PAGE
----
In the blighted lands of Lordaeron, now known as the Plaguelands, a civil war is taking place within the Scourge. The Undead forces splinter into three major factions: Arthas and Kel'Thuzad, who are loyal to the Lich King; the Forsaken, led by the Banshee Queen Sylvanas Windrunner; and a third group still loyal to the Burning Legion, led by the Dreadlords (Nathrezim) who are unaware of the Legion's defeat on Mt. Hyjal. The campaign switches between Arthas' journey to Northrend to assist the Lich King, and Sylvanas' war against the Dreadlords for control of the Plaguelands. In the end, Sylvanas emerges as the nominal ruler of the Plaguelands, while Arthas travels to Northrend to defend the Lich King, meeting the subterranean Nerubian race, and eventually defeating Illidan in a one-on-one duel. He then ascends to the Frozen Throne and becomes one with the Lich King. What will become of this unholy meeting will presumably be addressed in World of Warcraft.

Orc Mini-Campaign

The Orc Mini-Campaign is a departure from the rest of the game. It has features more like an RPG similar to Diablo, featuring a Beastmaster named Rexxar as he helps the Orcs defend and develop their new home of Durotar from various enemies. The Orc Mini-Campaign is probably meant as a bridge between the traditional Warcraft Real-time Strategy genre to the latest release of Blizzard, the MMORPG of the World of Warcraft. It was also created because the games designers were having trouble getting the Orcs involved in the main plot of Frozen Throne.

The player controls a group of two to four heroes, primarily Rexxar and a Troll Shadow Hunter named Rokhan. The player can also gain permanent control of a Pandaren Brewmaster named Chen Stormstout, or temporary control of Jaina Proudmoore, Tauren Chieftain Cairne Bloodhoof, and his son, Baine Bloodhoof. Maps are interconnected, with each one being set up as various areas of Kalimdor, such as the Orc fortress city of Orgrimmar, and a Human city on the Theramore Isles.

Spin-offs

A massively multiplayer online role-playing game set in the WarCraft universe, entitled World of Warcraft, is the fourth WarCraft game in a series produced by Blizzard. It picks up the WarCraft storyline four years after the events of The Frozen Throne.

Custom maps

There are many player made multiplayer maps(with the World Editor tool, that comes with the game) available for download and play on Battle.net as well as many fansites, among the popular maps are:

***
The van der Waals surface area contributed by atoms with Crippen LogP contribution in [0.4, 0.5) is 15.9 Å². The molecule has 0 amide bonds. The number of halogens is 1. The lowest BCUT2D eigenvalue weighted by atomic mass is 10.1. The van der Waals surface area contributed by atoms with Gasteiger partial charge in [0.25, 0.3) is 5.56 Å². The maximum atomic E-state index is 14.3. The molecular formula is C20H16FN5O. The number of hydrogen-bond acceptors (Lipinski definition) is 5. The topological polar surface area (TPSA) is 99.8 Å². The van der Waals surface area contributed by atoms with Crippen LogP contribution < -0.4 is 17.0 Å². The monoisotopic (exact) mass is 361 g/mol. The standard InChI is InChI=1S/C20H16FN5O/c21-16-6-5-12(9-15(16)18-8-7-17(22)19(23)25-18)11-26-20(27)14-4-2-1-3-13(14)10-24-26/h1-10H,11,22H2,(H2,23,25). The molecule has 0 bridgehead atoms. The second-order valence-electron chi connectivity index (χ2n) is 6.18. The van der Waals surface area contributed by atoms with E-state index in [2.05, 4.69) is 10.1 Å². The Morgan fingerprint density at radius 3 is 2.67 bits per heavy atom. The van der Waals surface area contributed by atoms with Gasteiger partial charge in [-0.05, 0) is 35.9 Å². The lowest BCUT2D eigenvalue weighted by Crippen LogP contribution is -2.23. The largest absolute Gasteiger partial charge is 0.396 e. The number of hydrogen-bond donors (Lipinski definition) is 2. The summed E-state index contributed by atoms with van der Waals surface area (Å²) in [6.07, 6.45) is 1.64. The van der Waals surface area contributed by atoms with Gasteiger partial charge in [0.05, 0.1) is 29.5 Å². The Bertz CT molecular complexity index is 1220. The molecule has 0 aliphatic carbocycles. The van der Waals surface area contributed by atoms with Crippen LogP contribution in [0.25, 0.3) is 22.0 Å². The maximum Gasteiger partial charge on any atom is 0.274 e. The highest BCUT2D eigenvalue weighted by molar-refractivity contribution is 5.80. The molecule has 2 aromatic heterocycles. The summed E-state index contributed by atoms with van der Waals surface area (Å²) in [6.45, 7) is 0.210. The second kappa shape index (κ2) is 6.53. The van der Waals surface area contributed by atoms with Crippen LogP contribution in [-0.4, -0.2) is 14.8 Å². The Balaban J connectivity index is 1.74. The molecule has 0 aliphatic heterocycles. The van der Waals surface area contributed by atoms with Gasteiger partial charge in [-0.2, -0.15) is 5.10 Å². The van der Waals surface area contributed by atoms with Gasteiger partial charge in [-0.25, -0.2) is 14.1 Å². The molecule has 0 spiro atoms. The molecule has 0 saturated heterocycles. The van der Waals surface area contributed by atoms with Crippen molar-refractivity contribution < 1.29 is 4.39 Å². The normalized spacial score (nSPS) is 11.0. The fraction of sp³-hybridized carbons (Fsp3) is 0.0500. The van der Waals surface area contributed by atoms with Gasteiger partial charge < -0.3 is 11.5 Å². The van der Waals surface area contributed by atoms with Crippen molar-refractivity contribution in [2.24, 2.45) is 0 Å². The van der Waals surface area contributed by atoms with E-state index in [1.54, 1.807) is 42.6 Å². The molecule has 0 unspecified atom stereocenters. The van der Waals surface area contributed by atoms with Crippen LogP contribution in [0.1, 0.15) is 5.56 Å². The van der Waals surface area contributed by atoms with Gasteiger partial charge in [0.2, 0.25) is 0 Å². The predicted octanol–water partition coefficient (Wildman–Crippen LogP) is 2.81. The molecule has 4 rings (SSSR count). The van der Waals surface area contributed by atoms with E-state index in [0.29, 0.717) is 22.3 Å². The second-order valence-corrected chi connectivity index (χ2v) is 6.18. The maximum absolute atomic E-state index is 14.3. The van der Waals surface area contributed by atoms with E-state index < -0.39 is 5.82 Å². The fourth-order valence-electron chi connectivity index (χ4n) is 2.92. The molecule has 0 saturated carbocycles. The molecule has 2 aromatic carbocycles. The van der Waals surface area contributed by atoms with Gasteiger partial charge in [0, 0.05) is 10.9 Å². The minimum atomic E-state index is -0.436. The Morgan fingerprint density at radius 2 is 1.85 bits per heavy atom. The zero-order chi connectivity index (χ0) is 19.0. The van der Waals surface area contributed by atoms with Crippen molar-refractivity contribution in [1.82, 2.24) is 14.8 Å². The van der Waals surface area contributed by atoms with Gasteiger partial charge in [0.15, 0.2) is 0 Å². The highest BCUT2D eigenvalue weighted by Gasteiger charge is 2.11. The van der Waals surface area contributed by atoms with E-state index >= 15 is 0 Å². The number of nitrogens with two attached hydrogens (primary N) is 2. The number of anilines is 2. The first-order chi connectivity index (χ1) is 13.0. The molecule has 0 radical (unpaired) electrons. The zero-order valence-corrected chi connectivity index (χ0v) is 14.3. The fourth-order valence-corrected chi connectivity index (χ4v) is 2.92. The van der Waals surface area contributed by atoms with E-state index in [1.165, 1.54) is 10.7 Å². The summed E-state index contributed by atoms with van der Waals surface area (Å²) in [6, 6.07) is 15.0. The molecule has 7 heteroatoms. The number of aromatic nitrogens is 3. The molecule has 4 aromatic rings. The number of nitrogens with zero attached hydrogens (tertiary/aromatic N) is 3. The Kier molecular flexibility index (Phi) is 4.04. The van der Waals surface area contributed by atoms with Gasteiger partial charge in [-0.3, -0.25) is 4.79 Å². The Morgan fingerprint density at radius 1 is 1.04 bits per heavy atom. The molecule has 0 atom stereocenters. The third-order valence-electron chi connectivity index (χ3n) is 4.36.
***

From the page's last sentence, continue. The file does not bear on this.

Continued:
Other adaptations

The strategy board game Warcraft: The Board Game was released in 2003 by Fantasy Flight Games, and is based on Warcraft III. It uses a modular game board, which allows many different scenarios to be played with the same set of components.

Race advantages & disadvantages


Race Advantages Disadvantages
Humancooperative building; Peasant Militia; strongest buildings/towers after upgrading; area of effect attacks; best magic and anti-magic abilities; early expansionslargest tech tree; least effective supply building; weakest large units compared to other races
Orcworkers can garrison into burrows to defend base; spiked barricades on buildings return melee damage; most powerful ground units; strong army early on; fast movementweak ranged units; weak against air units if not prepared; very slow lumber harvesting.
Night Elfmoon wells heal units; many buildings may attack and move; some ground units may become invisible at night; earliest siege capability; workers protected inside gold mine; units may see farther; easy expansions; buildings regain health fast by eating trees; potential to gain infinite amounts of wood because wisps do not destroy trees they harvestfragile units; normal units and moon wells have no regeneration during daytime; early base defense requires skillful micromanagement; wisps harvest lumber more slowly than other workers; lose wisps when constructing certain buildings
Undead"summon" buildings without needing worker to stay; sheer numbers; effective area healing units; fast hp regeneration on blight; dedicated scouting unit; supply buildings may double as towersworkers exposed while mining; fragile early game units; blight-restricted building construction; relatively weak expansions; base easily detected because the presence of blighted grounds

See also

External links


Template:Blizzardfr:WarCraft 3 de:WarCraft III pl:Warcraft III pt:Warcraft III zh:魔兽争霸III